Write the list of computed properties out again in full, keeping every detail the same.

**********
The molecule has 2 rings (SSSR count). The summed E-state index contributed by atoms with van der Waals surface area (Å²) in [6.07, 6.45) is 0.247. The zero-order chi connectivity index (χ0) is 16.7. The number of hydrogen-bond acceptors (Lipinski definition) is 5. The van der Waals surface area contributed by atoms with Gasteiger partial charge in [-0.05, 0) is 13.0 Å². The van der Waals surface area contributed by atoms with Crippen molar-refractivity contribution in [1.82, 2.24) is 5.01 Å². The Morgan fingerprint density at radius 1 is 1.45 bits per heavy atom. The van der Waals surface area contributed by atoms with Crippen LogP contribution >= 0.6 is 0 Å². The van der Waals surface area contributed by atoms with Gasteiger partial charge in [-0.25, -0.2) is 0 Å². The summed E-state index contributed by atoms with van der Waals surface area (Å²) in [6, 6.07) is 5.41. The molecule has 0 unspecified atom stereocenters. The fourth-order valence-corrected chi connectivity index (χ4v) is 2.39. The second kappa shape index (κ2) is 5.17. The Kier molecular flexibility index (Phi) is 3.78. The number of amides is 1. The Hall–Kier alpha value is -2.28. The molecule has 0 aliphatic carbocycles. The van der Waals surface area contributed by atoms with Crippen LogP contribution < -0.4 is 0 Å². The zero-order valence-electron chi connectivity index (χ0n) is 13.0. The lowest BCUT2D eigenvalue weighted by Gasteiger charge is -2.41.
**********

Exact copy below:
The molecule has 2 rings (SSSR count). The summed E-state index contributed by atoms with van der Waals surface area (Å²) in [6.07, 6.45) is 0.247. The zero-order chi connectivity index (χ0) is 16.7. The number of hydrogen-bond acceptors (Lipinski definition) is 5. The van der Waals surface area contributed by atoms with Gasteiger partial charge in [-0.05, 0) is 13.0 Å². The van der Waals surface area contributed by atoms with Crippen molar-refractivity contribution in [1.82, 2.24) is 5.01 Å². The Morgan fingerprint density at radius 1 is 1.45 bits per heavy atom. The van der Waals surface area contributed by atoms with Crippen LogP contribution >= 0.6 is 0 Å². The van der Waals surface area contributed by atoms with Gasteiger partial charge in [-0.25, -0.2) is 0 Å². The summed E-state index contributed by atoms with van der Waals surface area (Å²) in [6, 6.07) is 5.41. The molecule has 0 unspecified atom stereocenters. The fourth-order valence-corrected chi connectivity index (χ4v) is 2.39. The second kappa shape index (κ2) is 5.17. The Kier molecular flexibility index (Phi) is 3.78. The number of amides is 1. The Hall–Kier alpha value is -2.28. The molecule has 0 aliphatic carbocycles. The van der Waals surface area contributed by atoms with Crippen LogP contribution < -0.4 is 0 Å². The zero-order valence-electron chi connectivity index (χ0n) is 13.0. The lowest BCUT2D eigenvalue weighted by Gasteiger charge is -2.41.